Following Kenneth King’s “old school” instructions in his Smart Tailoring DVD set, yesterday I hand stitched my collar to my 1941 McCall “misses’ mannish jacket.” I was surprised by how straightforward the process was and gratified by the result.
It was also the first time I can say that making a notched collar was relaxing and fun. With Kenneth’s demos I always knew what to do next, and it always worked.
What’s more, I didn’t feel as if succeeding in making a nice notched collar worked because I just got lucky. I think I succeeded because I had good instruction.
For me, good instruction involves helping learners understand objectives and processes in addition to teaching step-by-step methods.
As I was fell stitching the undercollar and slip stitching the upper collar to the neckline I understood the process and felt in control of the process. With each hand stitch I could control the placement of the collar precisely along the neckline.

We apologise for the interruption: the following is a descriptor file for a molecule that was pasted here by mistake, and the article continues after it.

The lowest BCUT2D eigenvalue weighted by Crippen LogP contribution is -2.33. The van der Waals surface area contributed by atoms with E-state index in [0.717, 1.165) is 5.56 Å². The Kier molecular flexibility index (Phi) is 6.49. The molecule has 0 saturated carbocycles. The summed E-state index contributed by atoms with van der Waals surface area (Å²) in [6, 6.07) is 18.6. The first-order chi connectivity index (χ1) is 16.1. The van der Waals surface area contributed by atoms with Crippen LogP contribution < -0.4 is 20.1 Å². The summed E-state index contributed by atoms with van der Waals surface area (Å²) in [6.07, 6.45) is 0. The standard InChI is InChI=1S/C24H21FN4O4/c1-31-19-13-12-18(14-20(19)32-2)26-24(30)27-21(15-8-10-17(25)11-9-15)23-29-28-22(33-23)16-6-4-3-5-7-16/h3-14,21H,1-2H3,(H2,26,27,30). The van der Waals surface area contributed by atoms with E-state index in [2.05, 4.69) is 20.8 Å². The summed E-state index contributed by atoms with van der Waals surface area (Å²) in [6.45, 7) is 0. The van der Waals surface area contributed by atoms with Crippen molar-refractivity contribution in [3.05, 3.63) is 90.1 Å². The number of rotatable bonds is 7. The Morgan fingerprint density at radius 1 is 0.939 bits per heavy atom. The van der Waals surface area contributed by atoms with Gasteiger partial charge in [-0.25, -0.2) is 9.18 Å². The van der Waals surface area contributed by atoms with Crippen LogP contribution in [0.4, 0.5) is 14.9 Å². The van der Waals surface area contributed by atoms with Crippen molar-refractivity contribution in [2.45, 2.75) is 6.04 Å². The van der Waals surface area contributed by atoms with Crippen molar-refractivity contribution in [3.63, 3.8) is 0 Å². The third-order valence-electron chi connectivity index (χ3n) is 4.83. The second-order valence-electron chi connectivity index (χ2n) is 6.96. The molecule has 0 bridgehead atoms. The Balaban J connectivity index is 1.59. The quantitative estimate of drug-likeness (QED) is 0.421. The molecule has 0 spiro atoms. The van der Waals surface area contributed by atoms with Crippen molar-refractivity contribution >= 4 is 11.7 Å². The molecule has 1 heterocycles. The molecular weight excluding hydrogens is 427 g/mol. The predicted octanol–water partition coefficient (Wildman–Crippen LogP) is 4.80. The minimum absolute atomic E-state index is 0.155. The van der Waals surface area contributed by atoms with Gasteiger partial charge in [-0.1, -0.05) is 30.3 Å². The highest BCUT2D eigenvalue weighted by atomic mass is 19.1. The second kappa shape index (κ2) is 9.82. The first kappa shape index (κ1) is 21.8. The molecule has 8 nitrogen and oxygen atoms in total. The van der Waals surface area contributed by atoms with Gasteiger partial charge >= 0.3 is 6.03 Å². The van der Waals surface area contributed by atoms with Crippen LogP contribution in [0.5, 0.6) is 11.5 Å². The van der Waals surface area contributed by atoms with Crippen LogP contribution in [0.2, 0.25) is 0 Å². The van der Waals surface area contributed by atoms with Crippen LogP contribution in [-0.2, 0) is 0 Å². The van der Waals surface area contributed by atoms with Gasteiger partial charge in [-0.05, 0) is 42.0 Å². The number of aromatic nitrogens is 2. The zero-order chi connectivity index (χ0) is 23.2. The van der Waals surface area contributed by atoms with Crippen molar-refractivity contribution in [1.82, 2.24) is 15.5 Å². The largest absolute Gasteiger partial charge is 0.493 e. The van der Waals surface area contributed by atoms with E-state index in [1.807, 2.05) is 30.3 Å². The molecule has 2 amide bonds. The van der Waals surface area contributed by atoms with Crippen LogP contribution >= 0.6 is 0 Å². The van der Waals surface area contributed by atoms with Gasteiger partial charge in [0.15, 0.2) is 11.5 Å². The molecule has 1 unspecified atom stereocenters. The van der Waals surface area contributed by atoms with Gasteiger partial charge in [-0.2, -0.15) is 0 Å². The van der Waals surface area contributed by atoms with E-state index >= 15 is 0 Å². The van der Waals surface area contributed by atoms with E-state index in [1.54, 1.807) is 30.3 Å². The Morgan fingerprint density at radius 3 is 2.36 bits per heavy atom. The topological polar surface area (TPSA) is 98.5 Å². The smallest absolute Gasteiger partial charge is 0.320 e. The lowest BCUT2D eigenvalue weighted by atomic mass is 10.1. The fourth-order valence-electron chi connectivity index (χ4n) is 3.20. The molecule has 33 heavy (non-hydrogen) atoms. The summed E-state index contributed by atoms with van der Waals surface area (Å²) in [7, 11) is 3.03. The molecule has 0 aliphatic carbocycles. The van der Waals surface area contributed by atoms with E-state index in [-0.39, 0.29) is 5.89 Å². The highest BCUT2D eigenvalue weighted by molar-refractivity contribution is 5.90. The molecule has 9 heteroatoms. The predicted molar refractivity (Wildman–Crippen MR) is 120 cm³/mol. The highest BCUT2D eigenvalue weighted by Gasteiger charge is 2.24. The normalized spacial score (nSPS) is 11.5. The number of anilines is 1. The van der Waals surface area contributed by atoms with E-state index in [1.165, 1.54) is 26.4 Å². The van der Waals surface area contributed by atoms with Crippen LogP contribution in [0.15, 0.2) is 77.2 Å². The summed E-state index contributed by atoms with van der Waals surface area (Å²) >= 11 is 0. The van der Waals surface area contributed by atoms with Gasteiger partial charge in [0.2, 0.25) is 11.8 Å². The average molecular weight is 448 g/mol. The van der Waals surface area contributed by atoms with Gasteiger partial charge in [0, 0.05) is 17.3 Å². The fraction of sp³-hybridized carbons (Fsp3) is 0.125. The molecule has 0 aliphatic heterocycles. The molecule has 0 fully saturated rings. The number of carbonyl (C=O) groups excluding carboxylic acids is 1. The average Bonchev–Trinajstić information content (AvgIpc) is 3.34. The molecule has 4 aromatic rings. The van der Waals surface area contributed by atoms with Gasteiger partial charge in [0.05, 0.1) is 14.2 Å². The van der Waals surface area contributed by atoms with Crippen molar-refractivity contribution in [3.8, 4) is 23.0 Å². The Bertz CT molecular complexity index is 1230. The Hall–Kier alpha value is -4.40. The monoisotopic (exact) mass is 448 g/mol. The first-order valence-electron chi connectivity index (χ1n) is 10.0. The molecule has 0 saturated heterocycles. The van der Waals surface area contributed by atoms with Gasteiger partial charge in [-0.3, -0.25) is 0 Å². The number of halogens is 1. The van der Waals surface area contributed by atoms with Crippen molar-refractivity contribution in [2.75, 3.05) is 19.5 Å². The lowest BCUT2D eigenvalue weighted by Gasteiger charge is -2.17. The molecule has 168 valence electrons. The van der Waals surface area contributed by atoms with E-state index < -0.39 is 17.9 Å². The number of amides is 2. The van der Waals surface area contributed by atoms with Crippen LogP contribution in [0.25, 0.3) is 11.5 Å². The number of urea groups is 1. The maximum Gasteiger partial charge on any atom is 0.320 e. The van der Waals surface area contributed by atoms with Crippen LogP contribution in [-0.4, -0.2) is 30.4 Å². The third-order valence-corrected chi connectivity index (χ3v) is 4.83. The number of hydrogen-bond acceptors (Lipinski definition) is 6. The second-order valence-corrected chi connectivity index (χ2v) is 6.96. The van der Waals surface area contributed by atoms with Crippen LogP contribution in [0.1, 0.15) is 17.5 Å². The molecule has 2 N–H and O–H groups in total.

Although I’ve tested high in dexterity aptitudes and gravitate toward detail work I realize I’ve nevertheless absorbed a certain attitude toward hand work as time-consuming and fussy.
Well, my experience with the “old school” methods Kenneth King teaches in Smart Tailoring is that the hand work is giving me so much more freedom and control than I had before.
This collar method cuts out (ha!) all the grading I was doing previously because it keeps bulk from happening in the first place.
I have a very heavy wool begging to be made into a full-length coat with a collar and lapels that could be pulled up around my face and neck to ward off wintry blasts. I’ve wondered how I could handle such bulky seams with my sewing machine at all, much less accurately and elegantly.
Now I have an alternative method: skip the machine and proceed by hand.
And–watch the video!
The video format has been a fantastic resource–often more helpful than even an individual lesson with a teacher, because I can see extreme closeups and pause the video repeatedly.